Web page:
Super Mario must face fire-breathing dragons, death-dealing birds and a gauntlet of other fantasy threats to rescue a kidnapped princess. But can Nintendo's video-game star handle a federal investigation?

The chairman of a House panel demanded one Thursday, as he suggested the maker of the immensely popular electronic games is using unfair and abusive sales practices to monopolize the market and keep prices high.Super Mario, as just about any school-age child knows, is one of a legion of characters in the games sold by Nintendo. He has leaped from the video screen to T-shirts, lunch pails and cereal boxes.

With Mario bouncing across a screen next to him, Rep. Dennis Eckart, D-Ohio, said at a news conference that he has asked the Justice Department's antitrust division to investigate Nintendo of America Inc. for possible violations of antitrust laws. He turned over what he called "strong evidence" found by his subcommittee.

"The question is: Has Nintendo grown so big - an 800-pound gorilla - that the rest of the world is incapable of getting around it?" Eckart asked.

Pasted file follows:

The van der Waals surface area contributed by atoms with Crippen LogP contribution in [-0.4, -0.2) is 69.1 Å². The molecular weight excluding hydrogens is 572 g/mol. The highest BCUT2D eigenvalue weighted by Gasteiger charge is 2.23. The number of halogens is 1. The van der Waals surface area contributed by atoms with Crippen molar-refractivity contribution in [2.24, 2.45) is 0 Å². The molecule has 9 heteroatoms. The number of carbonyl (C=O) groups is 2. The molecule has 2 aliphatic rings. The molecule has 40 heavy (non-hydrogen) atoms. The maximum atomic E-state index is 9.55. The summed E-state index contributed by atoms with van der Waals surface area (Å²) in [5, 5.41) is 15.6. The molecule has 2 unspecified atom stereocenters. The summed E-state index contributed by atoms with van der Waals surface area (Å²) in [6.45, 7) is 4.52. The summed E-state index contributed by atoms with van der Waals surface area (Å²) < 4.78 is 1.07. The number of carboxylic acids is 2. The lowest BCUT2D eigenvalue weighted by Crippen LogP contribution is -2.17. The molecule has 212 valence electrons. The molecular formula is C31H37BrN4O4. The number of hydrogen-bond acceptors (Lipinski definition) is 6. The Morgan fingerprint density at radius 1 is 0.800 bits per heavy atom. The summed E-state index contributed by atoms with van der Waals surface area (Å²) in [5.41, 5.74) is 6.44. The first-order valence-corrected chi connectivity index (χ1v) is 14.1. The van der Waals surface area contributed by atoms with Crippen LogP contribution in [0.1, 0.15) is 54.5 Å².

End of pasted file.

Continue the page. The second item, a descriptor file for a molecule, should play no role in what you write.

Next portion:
Nintendo officials angrily charged they'd been ambushed by Eckart and denied a chance to present their side to Congress. "This guy is just grandstanding," said Howard C. Lincoln, senior vice president of Nintendo, in Redmond, Wash.

Eckart, chairman of the House Small Business subcommittee on antitrust, accused Nintendo of intimidating retailers to keep competitors' games off toy store shelves. He said Nintendo has used exclusive software arrangements and physical computer-chip barriers to control the market, and that Nintendo had created artificial shortages of some games.

The result of Nintendo's marketing practices, he said, is that only games licensed or sold by Nintendo can be played on the Nintendo players - thus blocking independent software publishers and inflating the costs of games to consumers by 20 percent to 30 percent.

"Nintendo right now is saying you can buy our machines but you can play only our games," Eckart said.

Nintendo is the U.S. subsidiary of a Japanese manufacturer that revived the domestic electronic game industry and now controls 80 percent of the $3.4 billion market.

Eckart raised the issue less than three weeks before Christmas, as parents of children all over the country are buying or looking for popular Nintendo games. Some of the most popular, such as "Super Mario Brothers," "Simon's Quest" and "Double Dragon," were in short supply last Christmas, and shortages of other games loom this year.

The basic game unit costs $80 to $150, depending on accessories, and game cartridges range in price from $40 to $60 each.